Westley Allan Dodd
Toward the end of October, Dodd plotted his next attack. He was frightened that he would be arrested for the murders of Billy and Cole Neer at David Douglas Park, but when he realized that the police didn't have any solid clues, he began to think about killing again. He decided that Saturday afternoons after work was best to find a boy — now he needed to determine where.
He drove to Portland, Oregon, just over the bridge from Vancouver, and stopped at Oaks Park, a crowded popular place filled with kids. He approached a little boy who was waiting for a ride called "The Spider," and asked if he wanted to see something interesting. But the child's father showed up and Dodd scurried away.
He left Oaks Park and drove through Southeast Portland, searching for playgrounds. He passed by Richmond School, and decided to try back later — it was getting too dark, and kids weren't around. Some kids he had spotted quickly disappeared.
Dodd went to the movies, with the intent of abducting a child in the restroom. He chose The Bear, a family movie, and sat in the back row, but missed his opportunities. With his frustration growing out of control, Dodd was determined to kidnap a child the next day.
Abduction at the playground
On Sunday, October 29th, Justin and his little brother Lee told their father that they were going to the school ground park, along with another friend. It was a sunny day, and their father, Robert Iseli, thought it would be okay — the boys had been there a couple of times before. He told his sons to stay together and to watch out for strangers. The neighborhood was safe, but he warned his children to be careful.
That same morning Dodd drove to the Richmond School playground and waited. Some older kids were playing football while another watched. Dodd spotted four-year-old Lee, by himself, playing atop a concrete structure with a slide that the kids called "the volcano." After a bit the little boy slid down to the base. Dodd approached him and smiled. "Hi! How you doing?"
Lee smiled back and said, "hi."
"Would you like to have some fun and make some money?" he asked Lee.
The boy seemed frightened and hesitated, looking around, and then shook his head "no." But Dodd insisted, and offered his hand. Lee, perhaps in an automatic response, took his hand. Dodd led the blonde, blue-eyed child to his car, then Lee started to resist. "I don't want any money," Lee said. Sensing his fear, Dodd tried to assure Lee that it would be okay. His dad had sent him to get the boy, he said. When Dodd placed Lee in his car and drove off, the boy said, "I live the other way."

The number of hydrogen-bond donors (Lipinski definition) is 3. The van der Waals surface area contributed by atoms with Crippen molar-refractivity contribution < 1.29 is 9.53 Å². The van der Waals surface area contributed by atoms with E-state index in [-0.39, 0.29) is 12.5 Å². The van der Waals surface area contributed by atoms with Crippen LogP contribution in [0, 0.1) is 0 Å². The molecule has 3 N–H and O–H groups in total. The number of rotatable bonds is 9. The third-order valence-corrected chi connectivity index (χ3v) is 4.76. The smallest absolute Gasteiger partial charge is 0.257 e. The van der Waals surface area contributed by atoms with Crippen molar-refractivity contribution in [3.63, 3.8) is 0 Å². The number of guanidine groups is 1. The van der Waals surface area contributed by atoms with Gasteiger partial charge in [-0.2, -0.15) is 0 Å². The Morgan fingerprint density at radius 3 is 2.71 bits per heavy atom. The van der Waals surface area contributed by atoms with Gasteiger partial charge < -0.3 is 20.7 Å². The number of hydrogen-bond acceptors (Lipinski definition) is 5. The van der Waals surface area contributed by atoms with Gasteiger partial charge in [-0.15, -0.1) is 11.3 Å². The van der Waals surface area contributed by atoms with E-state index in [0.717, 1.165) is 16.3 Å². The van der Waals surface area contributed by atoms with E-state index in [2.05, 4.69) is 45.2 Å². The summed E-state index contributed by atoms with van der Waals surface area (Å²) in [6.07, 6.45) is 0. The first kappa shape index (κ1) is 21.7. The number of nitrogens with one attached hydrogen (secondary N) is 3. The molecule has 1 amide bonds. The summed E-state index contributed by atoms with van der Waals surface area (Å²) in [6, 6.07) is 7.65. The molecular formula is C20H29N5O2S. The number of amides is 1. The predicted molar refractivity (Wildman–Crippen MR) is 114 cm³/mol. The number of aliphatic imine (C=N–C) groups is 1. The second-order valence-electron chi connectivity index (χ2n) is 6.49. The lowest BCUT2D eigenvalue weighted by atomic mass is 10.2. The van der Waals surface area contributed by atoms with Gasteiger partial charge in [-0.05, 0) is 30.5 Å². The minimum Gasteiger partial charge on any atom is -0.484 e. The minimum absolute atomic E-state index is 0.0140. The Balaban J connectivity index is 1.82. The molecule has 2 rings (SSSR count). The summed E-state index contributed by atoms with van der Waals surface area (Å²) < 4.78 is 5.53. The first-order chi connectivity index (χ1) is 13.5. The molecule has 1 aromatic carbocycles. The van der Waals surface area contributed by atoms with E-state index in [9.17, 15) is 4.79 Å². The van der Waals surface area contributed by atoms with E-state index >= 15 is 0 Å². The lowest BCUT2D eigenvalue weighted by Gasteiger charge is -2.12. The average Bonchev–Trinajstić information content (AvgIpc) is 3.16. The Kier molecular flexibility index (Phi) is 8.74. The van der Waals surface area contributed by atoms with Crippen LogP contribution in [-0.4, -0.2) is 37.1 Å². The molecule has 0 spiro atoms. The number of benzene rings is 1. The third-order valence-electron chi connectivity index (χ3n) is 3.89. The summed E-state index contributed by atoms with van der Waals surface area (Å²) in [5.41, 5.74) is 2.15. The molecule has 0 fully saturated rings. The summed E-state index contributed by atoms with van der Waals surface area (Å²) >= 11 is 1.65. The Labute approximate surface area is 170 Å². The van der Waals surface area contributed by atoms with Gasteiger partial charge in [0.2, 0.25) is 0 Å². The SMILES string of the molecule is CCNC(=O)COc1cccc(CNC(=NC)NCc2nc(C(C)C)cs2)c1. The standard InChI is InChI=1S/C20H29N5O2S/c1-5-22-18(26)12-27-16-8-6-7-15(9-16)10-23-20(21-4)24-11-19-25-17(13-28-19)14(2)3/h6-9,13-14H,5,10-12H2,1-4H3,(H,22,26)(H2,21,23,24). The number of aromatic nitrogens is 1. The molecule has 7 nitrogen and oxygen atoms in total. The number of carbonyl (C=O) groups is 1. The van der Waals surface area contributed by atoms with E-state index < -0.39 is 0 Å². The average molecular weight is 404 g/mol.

"We're going to my house and play some games," said Dodd. "Just do what I tell you and I promise I won't hurt you. But you'll have to be quiet when we get there. My landlady doesn't like little kids."
Lee worried that his brother was going to miss him, but Dodd soothed him, saying that they would have fun, and his brother was having fun too. (Through years of experience as a predator Dodd knew what to say to kids to gain their trust, and what would keep a child calm and quiet.)
At the same time that Dodd and Lee arrived at his apartment in Vancouver, a distraught Robert Iseli was calling the police to report that his son was missing. His older boy had returned home, frantic. He couldn't find Lee anywhere. One minute Lee was playing on "the volcano," and the next he disappeared. Robert told the police that "Lee's the kind of kid who doesn't take off, but he can get sidetracked easily."
"What could a four-year-old do to make someone kill him?"
Westley Dodd's landlord wasn't home, and it seemed that no one saw him arrive with Lee. Inside, Dodd took some pictures of Lee with his Polaroid camera, then told Lee to get undressed, and tied him to the bed with ropes. He took more pictures, untied the boy, and then molested him. Afterwards, Lee watched cartoons on the television while Dodd recorded the events in his diary.